1
2.2. Steady – state conduction – One dimension with heat generation
Several different physical shapes fall in the category of onedimensional systems:
cylindrical and spherical systems are 1D when the temperature in the body is a function
only of radial distance and is independent of angle and axial distance. In some 2D
problems the effect of a secondspace coordinate may be so small as to justify its neglect,
and the multi dimensional heatflow problem may be approximated with a 1D analysis.
In these cases the differential equations are simplified, and we are led to a much easier
solution as a result of this simplification.
2.1The plane wall with Heat –generation systems
figure21
Plane wall with heat sources
Consider the plane wall with uniformly distributed heat sources shown in figure 21. The
thickness of the wall in the x direction is 2L, and it is assumed that the dimensions in the
other directions are sufficiently large that the heat flow may be considered as one
dimensional. The heat generated per unit volume is
•
q, and we assume that the thermal
conductivity does not vary with temperature. Hence, the differential equation that
governs the heat flow is
d
2
T
dx
2
+
• •• •
q
k
= 0 (2.1)
For the boundary conditions we specify the temperatures on either side of the wall, i.e.,
T = T
w
at x = ± L
The general solution to equation (2.11) is
EME4016 Heat Transfer
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T = –
• •• •
q
2k
x
2
+ C
1
x + C
2
(2.2)
Because the temperature must be the same on each side of the wall, C
1
must be zero. The
temperature at the midplane(x = 0) is denoted by T
o
and from equation (2.2)
T
0
= C
2
The temperature distribution is therefore
T – T
o
= –
• •• •
q
2k
x
2
(2.3a)
or
T  T
o
T
w
 T
o
=
\

¹


x
L
2
(2.3b)
a parabolic distribution. An expression for the midplane temperature T
o
may be obtained
through an energy balance. At steady state conditions, the total heat generated must be
equal the heat lost at the faces. Thus
2
\

¹


kA
dT
dx
x = L
=
• •• •
q A 2L
where A is the crosssectional area of the plate. The temperature gradient at the wall is
obtained by differentiating equation 2.3b:
dT
dx
x = L
= (T
w
– T
o
)
\

¹


2x
L
2
x = L
= (T
w
– T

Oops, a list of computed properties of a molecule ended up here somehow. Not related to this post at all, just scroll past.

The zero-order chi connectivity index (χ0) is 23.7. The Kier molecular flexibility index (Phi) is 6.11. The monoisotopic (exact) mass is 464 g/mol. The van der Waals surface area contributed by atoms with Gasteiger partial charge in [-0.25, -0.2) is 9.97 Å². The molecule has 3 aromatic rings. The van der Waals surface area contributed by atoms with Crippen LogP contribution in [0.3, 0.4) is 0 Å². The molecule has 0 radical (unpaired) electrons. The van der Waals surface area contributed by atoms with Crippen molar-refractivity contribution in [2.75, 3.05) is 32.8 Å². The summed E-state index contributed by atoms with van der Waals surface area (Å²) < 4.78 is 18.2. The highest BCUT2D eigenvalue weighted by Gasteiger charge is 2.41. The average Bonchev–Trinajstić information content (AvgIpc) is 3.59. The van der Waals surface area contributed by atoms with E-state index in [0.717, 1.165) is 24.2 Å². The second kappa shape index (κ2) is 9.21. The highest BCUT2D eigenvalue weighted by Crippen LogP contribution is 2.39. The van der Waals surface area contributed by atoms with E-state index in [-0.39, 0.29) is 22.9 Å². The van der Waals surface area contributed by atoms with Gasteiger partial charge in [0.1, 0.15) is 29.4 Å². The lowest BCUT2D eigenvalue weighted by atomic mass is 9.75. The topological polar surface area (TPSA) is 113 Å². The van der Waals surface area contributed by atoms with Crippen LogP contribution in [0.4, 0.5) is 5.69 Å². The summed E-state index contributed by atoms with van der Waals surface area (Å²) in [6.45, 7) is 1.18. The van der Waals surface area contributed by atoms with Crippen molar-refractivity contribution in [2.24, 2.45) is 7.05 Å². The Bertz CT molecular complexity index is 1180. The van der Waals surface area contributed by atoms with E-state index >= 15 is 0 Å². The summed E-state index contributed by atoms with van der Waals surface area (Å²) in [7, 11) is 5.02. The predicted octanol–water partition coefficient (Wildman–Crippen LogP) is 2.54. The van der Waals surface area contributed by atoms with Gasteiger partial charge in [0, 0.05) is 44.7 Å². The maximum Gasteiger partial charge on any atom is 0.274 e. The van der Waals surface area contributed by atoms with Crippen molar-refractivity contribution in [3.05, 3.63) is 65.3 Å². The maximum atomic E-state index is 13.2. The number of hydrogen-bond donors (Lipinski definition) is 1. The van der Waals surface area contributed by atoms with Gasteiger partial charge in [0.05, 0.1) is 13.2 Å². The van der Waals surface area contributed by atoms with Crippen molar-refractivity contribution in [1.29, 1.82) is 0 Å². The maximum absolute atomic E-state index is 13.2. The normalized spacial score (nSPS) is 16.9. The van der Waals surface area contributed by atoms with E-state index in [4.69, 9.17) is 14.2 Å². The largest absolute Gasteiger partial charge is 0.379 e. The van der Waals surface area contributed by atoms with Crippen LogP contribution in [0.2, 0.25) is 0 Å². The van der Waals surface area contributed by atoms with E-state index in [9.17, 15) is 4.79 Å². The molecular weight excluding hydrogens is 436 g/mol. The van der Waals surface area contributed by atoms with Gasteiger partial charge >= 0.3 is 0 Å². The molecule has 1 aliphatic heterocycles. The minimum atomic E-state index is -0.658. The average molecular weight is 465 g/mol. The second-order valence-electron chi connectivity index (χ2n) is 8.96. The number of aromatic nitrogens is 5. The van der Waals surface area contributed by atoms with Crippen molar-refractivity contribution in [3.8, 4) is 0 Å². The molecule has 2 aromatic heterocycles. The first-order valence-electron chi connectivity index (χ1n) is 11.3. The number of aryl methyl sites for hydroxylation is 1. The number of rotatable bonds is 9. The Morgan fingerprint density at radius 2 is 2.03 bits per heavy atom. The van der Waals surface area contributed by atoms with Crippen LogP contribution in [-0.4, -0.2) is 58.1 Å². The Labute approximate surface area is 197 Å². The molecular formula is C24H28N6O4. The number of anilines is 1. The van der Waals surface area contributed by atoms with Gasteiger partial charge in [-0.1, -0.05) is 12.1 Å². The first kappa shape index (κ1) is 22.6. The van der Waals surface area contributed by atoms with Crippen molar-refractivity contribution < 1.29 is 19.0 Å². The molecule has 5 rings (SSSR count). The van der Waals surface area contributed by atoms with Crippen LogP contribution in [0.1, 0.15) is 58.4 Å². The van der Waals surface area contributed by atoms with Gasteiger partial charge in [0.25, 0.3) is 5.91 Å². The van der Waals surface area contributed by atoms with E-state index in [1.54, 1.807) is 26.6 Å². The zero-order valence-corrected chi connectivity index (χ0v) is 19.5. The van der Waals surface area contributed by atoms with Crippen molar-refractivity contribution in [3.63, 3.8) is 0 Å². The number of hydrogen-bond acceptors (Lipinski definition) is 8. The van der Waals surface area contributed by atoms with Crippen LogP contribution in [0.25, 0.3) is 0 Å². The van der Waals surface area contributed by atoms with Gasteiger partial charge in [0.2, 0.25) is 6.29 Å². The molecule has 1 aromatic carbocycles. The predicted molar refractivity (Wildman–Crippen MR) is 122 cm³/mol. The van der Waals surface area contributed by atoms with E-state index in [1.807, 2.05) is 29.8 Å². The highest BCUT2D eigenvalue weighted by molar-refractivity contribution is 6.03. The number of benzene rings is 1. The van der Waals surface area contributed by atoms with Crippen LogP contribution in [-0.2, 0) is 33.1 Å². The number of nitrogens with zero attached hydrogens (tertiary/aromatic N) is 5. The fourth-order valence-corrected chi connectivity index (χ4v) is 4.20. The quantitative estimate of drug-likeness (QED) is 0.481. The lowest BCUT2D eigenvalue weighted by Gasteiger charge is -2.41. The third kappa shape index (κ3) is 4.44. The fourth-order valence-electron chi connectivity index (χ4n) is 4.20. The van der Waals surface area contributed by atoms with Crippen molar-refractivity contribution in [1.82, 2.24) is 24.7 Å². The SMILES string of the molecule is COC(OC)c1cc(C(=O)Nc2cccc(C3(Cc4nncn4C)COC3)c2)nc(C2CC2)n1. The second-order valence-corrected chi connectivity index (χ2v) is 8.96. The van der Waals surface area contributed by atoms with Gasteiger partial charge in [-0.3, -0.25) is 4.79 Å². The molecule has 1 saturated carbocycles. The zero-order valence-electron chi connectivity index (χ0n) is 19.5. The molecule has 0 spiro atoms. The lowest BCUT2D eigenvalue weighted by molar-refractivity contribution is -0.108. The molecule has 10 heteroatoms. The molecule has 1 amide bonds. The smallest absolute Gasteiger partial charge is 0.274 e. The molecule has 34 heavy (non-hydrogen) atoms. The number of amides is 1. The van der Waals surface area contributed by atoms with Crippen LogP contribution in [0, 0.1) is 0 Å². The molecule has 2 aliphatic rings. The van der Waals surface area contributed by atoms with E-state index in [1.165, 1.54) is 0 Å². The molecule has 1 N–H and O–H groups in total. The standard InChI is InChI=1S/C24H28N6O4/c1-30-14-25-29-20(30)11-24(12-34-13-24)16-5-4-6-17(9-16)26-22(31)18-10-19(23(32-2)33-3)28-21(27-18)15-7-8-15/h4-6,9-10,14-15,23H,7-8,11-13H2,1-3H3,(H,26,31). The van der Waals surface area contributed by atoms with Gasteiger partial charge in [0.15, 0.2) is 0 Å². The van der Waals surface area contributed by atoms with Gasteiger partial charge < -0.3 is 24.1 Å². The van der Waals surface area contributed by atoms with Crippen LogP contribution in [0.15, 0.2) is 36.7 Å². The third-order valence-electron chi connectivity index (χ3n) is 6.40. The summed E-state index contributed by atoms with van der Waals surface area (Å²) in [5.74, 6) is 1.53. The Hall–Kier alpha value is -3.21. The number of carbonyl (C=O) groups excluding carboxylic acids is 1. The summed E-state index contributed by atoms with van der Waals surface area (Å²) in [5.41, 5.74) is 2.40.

o
)
2
L
Then
–k (T
w
– T
o
)
2
L
=
• •• •
q L
and
T
o
=
• •• •
qL
2
2k
+ T
w
This same result could be obtained by substituting T = T
w
at x = L into equation (2.3a).
The equation for the temperature distribution could also be written in the alternative form
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T  T
w
T
o
 T
w
= 1 –
\

¹


x
2
L
2
Cylinder with heat sources
Consider a cylinder of radius R with uniformly distributed heat sources and constant
thermal conductivity. If the cylinder is sufficiently long that the temperature may be
considered a function of radius only, the appropriate differential equation may be
obtained by neglecting the axial, azimuth and time dependent terms
d
2
T
dr
2
+
1
r
dT
dr
+
• •• •
q
k
= 0 (2.4)
The boundary conditions are T = T
w
at r = R and the heat generated equals heat lost at
the surface:
\

¹


k2π ππ πRL
dT
dr
r = R
=
• •• •
q π ππ πR
2
L
Rewrite equation (2.4)
r
d
2
T
dr
2
+
dT
dr
= –
• •• •
qr
k
and note that
r
d
2
T
dr
2
+
dT
dr
=
d
dr
\

¹


r
dT
dr
Then integration yields
r
dT
dr
= –
• •• •
qr
2
2k
+ C
1
and
T = –
• •• •
qr
2
4k
+ C
1
ln r + C
2
From the second boundary condition above
dT
dr
r = R
= –
• •• •
qR
2k
= –
• •• •
qR
2k
+
C
1
R
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Thus C
1
= 0
From the first boundary condition,
T = T
w
= –
• •• •
qR
2
4k
+ C
2
at r = R
So that
C
2
= T
w
+
• •• •
qR
2
4k
The final solution for the temperature distribution is then
T  T
w
=
• •• •
q
4k
(R
2
 r
2
)
or in dimensionless form,
T  T
w
T
o
 T
w
= 1 –
\

¹


r
2
R
2
(2.5)
where T
0
is the temperature at r = 0 and is given by
T
0
=
• •• •
qR
2
4k
+ T
w
For a hollow cylinder with uniformly distributed heat sources the appropriate boubdary
conditions would be
T = T
i
at r = r
i
(inside surface)
T = T
o
at r = r
o
(outside surface)
The general solution is still
T = –
• •• •
qr
2
4k
+ C
1
ln r + C
2
Application of the new boundary conditions yields
T – T
o
=
• •• •
q
4k
(r
o
2
 r
2
) + C
1
ln
r
r
o
(2.6)
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where the constant C
1
is given by
C
1
=
T
i
 T
o
+
• •• •
q (r
i
2
 r
o
2
) /4k
ln(r
i
/r
o
)
Temperature distribution for a spherical solid with heat generation is given in the
Appendices.
Example On Chapter 2.1 Thermal Resistance
Example 3.5 in the text book.
What is the critical thickness of the insulation to a tube of radius r
i
? The tube transports a
lowtemperature refrigerant at T
i
that is less than the ambient air temperature T
∞
Comment on Page: 5
Critical thickness of insulation. The maximum of heat transfer achieved at dq/dr = 0. It is found out that the
outer radius for this maximum transfer would be r = k/h. For
smaller than this value, then increasing in insulation radius(thickness) will increase heat transfer rate, while
for r greater than this value, increase in insulation thickness will reduce heat transfer. Other word, for small
value of h, increase in insulation thickness will somehow increase heat transfer rate!!!. as due to the
increase surface area.
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Appendices:
References:
1. F. P. Incropera, D. P. DeWitt, T. L. Bergman and A. S. Lavine, Introduction to Heat Transfer, 5
th
Edition, John Wiley & Sons, 2007.
2. J. P. Holman, Heat Transfer, 9
th
Edition, McGrawHill, 2002.